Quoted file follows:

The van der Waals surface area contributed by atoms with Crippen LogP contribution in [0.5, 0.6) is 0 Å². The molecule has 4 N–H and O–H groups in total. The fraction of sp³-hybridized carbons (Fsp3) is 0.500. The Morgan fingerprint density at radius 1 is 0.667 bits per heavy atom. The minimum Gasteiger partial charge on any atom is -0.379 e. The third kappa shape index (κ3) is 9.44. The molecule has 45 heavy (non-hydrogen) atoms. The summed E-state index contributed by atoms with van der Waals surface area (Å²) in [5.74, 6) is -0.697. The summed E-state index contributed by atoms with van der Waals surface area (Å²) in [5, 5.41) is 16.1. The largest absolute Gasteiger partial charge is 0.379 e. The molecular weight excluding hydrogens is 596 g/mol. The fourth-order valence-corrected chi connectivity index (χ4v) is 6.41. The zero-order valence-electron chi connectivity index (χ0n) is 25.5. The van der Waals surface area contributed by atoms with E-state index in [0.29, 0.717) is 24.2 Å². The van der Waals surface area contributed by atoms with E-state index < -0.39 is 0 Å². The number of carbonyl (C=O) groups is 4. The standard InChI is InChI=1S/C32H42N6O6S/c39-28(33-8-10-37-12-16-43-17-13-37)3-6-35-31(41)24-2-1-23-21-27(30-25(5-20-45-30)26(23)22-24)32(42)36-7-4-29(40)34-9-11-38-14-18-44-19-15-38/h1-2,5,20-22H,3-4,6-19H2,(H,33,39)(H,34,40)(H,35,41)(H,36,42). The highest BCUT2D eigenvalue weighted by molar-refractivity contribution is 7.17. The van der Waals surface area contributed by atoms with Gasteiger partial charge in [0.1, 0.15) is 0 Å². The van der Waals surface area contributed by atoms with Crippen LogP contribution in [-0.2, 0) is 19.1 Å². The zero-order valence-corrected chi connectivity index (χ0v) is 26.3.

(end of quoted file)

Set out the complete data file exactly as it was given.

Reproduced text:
The van der Waals surface area contributed by atoms with Crippen LogP contribution in [0.5, 0.6) is 0 Å². The molecule has 4 N–H and O–H groups in total. The fraction of sp³-hybridized carbons (Fsp3) is 0.500. The Morgan fingerprint density at radius 1 is 0.667 bits per heavy atom. The minimum Gasteiger partial charge on any atom is -0.379 e. The third kappa shape index (κ3) is 9.44. The molecule has 45 heavy (non-hydrogen) atoms. The summed E-state index contributed by atoms with van der Waals surface area (Å²) in [5.74, 6) is -0.697. The summed E-state index contributed by atoms with van der Waals surface area (Å²) in [5, 5.41) is 16.1. The largest absolute Gasteiger partial charge is 0.379 e. The molecular weight excluding hydrogens is 596 g/mol. The fourth-order valence-corrected chi connectivity index (χ4v) is 6.41. The zero-order valence-electron chi connectivity index (χ0n) is 25.5. The van der Waals surface area contributed by atoms with E-state index in [0.29, 0.717) is 24.2 Å². The van der Waals surface area contributed by atoms with E-state index < -0.39 is 0 Å². The number of carbonyl (C=O) groups is 4. The standard InChI is InChI=1S/C32H42N6O6S/c39-28(33-8-10-37-12-16-43-17-13-37)3-6-35-31(41)24-2-1-23-21-27(30-25(5-20-45-30)26(23)22-24)32(42)36-7-4-29(40)34-9-11-38-14-18-44-19-15-38/h1-2,5,20-22H,3-4,6-19H2,(H,33,39)(H,34,40)(H,35,41)(H,36,42). The highest BCUT2D eigenvalue weighted by molar-refractivity contribution is 7.17. The van der Waals surface area contributed by atoms with Gasteiger partial charge in [0.1, 0.15) is 0 Å². The van der Waals surface area contributed by atoms with Crippen LogP contribution in [-0.2, 0) is 19.1 Å². The zero-order valence-corrected chi connectivity index (χ0v) is 26.3.